Documents of Native American Political Development: 1500s to 1933

Documents of Native American Political Development: 1500s to 1933

Documents of Native American Political Development: 1500s to 1933

Documents of Native American Political Development: 1500s to 1933

Synopsis

The arrival of European and Euro-American colonizers in the Americas brought not only physical attacks against Native American tribes, but also further attacks against the sovereignty of these Indian nations. Though the violent tales of the Trail of Tears, Black Hawk's War, and the Battle of Little Big Horn are taught far and wide, the political structure and development of Native American tribes, and the effect of American domination on Native American sovereignty, have been greatly neglected.

This book contains a variety of primary source and other documents--traditional accounts, tribal constitutions, legal codes, business councils, rules and regulations, BIA agents reports, congressional discourse, intertribal compacts--written both by Natives from many different nations and some non-Natives, that reflect how indigenous peoples continued to exercise a significant measure of self-determination long after it was presumed to have been lost, surrendered, or vanquished. The documents are arranged chronologically, and Wilkins provides brief, introductory essays to each document, placing them within the proper context. Each introduction is followed by a brief list of suggestions for further reading.

Covering a fascinating and relatively unknown period in Native American history, from the earliest examples of indigenous political writings to the formal constitutions crafted just before the American intervention of the Indian Reorganization Act of 1934, this anthology will be an invaluable resource for scholars and students of the political development of indigenous peoples the world over.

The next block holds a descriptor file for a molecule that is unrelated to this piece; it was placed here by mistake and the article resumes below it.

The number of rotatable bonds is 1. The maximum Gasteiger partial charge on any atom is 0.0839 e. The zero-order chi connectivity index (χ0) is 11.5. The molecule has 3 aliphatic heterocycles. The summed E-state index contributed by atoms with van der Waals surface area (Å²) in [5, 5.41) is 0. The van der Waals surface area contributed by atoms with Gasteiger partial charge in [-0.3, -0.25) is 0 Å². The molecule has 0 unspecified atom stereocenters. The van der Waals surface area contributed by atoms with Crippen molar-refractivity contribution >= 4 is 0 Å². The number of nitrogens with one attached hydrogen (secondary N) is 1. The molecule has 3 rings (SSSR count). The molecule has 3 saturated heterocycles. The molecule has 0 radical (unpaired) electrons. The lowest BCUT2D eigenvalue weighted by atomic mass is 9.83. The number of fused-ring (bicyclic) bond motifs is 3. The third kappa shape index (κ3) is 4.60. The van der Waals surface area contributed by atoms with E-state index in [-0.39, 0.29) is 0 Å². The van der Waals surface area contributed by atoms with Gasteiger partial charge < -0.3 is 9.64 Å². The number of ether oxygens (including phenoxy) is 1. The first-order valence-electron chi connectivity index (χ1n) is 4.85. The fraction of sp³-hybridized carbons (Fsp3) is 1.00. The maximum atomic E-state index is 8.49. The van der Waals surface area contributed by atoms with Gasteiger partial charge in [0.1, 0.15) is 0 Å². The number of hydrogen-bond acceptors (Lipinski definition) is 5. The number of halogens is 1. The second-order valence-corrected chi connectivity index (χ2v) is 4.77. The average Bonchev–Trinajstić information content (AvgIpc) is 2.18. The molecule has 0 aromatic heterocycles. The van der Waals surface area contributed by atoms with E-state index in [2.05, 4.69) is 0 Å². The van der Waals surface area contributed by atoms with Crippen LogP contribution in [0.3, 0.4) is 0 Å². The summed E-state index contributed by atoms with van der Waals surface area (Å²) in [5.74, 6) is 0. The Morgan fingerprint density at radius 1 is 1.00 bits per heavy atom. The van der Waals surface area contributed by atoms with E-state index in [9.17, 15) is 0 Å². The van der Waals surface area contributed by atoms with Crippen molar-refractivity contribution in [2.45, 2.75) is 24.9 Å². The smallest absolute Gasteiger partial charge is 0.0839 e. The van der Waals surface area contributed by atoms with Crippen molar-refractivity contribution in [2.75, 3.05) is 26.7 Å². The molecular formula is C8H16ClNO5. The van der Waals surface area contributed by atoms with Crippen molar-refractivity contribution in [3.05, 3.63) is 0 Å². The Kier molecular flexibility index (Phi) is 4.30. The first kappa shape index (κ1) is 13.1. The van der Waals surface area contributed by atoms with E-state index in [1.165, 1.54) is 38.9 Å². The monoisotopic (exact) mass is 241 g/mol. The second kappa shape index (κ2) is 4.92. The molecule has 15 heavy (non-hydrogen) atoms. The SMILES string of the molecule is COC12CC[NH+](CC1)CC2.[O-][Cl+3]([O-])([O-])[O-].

Excerpt

I FIRST BEGAN RESEARCHING native politics, history, and law in 1978 as an apprentice at the North Carolina Department of Archives and History. I was charged with investigating and writing reports on the political, genealogical, and territorial histories of the Coharie and Lumbee tribes of North Carolina. While engaged in that exciting work, I noticed that, despite the enormity of land loss, interethnic conflicts, and cultural assaults, the leadership and citizens of both of those nonfederally recognized tribes had historically found ways to retain a significant measure of self-governance. This resourcefulness had enabled them to cope fairly well within state and county systems intent on ignoring or at least marginalizing their distinctive rights as indigenous nations.

I then moved to Tucson, Arizona, in the fall of 1980 to begin my MA in political science. There I enrolled in a unique program that focused on the study of federal Indian policy, law, and treaties that had been developed by the late Vine Deloria Jr., the titan of indigenous scholars. By that time I was even more intent on understanding how and why the federal government had adopted the treaties, laws, and policies it had with regard to native nations (eastern and western). I was also eager to understand how tribal peoples had historically governed themselves before John Collier, Felix Cohen, and Nathan Margold— the Indian New Deal triumvirate—arrived on the federal scene in 1933 and, through the Indian Reorganization Act (IRA) of 1934, fashioned a law that encouraged native peoples to adopt written constitutional governments.

I also wanted to know what kinds of political and institutional adaptations Indian nations had made once they had sustained contact with the foreign political entities that had intruded upon their lands and established a permanent presence. Moreover, I was intent on learning why very little had been written about the historical evolution of indigenous governance for those First Nations not known as the Iroquois Confederacy (Seneca, Onondaga, Cayuga, Mohawk, Oneida, Tuscarora) or the Five “Civilized” Tribes (Cherokee, Choctaw . . .

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